Different Restaurant Management Styles For Different Situations
While some restaurant management styles are at either extreme of Micromanagement of Laissez-Faire, most managers style of management fall somewhere in between. In fact, the most effective restaurant managers have the ability to adjust their style according to the situations that they come across in the day to day operation of the restaurant.
Whether your restaurant style is autocratic, permissive, or somewhere in between, being able to draw on different management styles is a skill that is invaluable. By using situational leadership you will be able to adjust your style according to the amount of control and leadership that is necessary to get the best results.
When you are in situations with employees that require a high need of support and a high need of guidance you may need to simply give orders for you subordinates to carry out. This may be the result of employees not having enough knowledge or experience about the job to participate, or it could be that time does not allow for other styles of management.
Participation leadership is useful when the need for support is high, but the need for guidance is low. This may be used when the task at hand is not overly difficult, but it is a job that no one enjoys doing. When you jump in to help get the job done you send a signal to your people that you understand and are willing to help them get through the difficulties.
When there is a low need of support and a high need of guidance you may find yourself having to teach your employees what is expected of them. In these situations your workers have bought into your ideas, but these just don’t know how to do what is required. You do not have to spend time trying to convince them; simply teach them what they need to know.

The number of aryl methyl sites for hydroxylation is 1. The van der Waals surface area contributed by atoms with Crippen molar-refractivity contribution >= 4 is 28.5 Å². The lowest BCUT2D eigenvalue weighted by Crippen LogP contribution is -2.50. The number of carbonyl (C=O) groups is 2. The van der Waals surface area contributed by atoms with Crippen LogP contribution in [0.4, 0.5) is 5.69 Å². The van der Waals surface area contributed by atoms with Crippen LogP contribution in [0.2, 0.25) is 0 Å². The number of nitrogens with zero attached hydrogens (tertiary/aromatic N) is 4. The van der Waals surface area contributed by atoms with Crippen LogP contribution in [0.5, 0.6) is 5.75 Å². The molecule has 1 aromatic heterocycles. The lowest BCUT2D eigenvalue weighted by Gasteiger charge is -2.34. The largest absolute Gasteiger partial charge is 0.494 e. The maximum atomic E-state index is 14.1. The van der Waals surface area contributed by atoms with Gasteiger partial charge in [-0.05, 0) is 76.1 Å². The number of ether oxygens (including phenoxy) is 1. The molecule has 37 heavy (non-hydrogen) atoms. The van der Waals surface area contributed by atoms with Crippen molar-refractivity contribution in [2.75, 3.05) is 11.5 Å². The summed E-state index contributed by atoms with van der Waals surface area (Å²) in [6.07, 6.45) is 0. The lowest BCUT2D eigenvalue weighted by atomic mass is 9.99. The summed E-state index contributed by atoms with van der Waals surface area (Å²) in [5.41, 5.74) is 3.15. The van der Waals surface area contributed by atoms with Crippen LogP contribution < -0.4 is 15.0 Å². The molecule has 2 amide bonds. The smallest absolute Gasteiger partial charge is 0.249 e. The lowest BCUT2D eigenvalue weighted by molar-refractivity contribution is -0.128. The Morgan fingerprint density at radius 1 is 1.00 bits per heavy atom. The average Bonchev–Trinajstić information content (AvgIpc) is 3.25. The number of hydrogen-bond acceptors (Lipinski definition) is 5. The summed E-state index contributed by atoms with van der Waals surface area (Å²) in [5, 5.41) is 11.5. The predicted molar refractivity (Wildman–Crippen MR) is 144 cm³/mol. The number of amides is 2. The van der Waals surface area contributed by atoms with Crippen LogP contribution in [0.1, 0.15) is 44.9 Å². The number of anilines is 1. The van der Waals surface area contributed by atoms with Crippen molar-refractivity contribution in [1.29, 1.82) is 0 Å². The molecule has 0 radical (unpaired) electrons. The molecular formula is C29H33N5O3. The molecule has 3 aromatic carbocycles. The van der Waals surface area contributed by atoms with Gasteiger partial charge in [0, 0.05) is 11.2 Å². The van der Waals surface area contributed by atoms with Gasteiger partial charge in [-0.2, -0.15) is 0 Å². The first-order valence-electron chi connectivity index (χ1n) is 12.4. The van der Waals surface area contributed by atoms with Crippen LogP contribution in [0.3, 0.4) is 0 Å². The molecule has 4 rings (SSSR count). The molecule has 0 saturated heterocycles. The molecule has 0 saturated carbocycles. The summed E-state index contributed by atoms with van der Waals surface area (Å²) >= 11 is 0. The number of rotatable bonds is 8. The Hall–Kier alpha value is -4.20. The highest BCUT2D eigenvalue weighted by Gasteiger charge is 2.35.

When there is a low need for guidance and a low need for support you will be able to delegate tasks to the appropriate people. There is no convincing or teaching that is required. Select who you want to be responsible for each task that needs done, and then hold them accountable for the results.
By adapting your restaurant management style to each unique situation you will be able to get the best results from your employees. By applying one style to every situation you run the risk of either alienating your workers, or losing control of your employees entirely. Learn to adjust, and you will be a more successful leader.
Jim Smoot has been involved in the food service industry for over 30 years. With over 20 years of management experience he knows what it takes to be successful in this business. Go to his site at A New Restaurant to learn how you can be a successful restaurant owner or manager.